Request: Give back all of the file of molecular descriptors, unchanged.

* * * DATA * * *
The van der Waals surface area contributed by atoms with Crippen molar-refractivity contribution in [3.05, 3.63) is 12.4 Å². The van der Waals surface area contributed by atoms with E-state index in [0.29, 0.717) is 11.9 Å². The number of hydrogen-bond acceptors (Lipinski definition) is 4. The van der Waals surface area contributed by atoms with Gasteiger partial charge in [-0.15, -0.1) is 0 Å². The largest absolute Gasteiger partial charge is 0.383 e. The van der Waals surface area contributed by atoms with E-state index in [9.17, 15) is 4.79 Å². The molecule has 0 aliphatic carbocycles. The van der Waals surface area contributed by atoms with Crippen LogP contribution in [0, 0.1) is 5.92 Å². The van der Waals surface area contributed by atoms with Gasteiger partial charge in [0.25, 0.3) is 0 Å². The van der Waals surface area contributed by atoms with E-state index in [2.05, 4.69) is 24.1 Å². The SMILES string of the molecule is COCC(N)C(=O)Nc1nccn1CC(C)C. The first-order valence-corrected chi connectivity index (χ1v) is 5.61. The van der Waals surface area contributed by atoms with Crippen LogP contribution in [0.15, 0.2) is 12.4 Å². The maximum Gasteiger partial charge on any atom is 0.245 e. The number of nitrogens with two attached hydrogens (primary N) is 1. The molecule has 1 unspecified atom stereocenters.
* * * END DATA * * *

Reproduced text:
The van der Waals surface area contributed by atoms with Crippen molar-refractivity contribution in [3.05, 3.63) is 12.4 Å². The van der Waals surface area contributed by atoms with E-state index in [0.29, 0.717) is 11.9 Å². The number of hydrogen-bond acceptors (Lipinski definition) is 4. The van der Waals surface area contributed by atoms with Gasteiger partial charge in [-0.15, -0.1) is 0 Å². The largest absolute Gasteiger partial charge is 0.383 e. The van der Waals surface area contributed by atoms with E-state index in [9.17, 15) is 4.79 Å². The molecule has 0 aliphatic carbocycles. The van der Waals surface area contributed by atoms with Crippen LogP contribution in [0, 0.1) is 5.92 Å². The van der Waals surface area contributed by atoms with Gasteiger partial charge in [0.25, 0.3) is 0 Å². The van der Waals surface area contributed by atoms with E-state index in [2.05, 4.69) is 24.1 Å². The SMILES string of the molecule is COCC(N)C(=O)Nc1nccn1CC(C)C. The first-order valence-corrected chi connectivity index (χ1v) is 5.61. The van der Waals surface area contributed by atoms with Crippen LogP contribution in [0.15, 0.2) is 12.4 Å². The maximum Gasteiger partial charge on any atom is 0.245 e. The number of nitrogens with two attached hydrogens (primary N) is 1. The molecule has 1 unspecified atom stereocenters.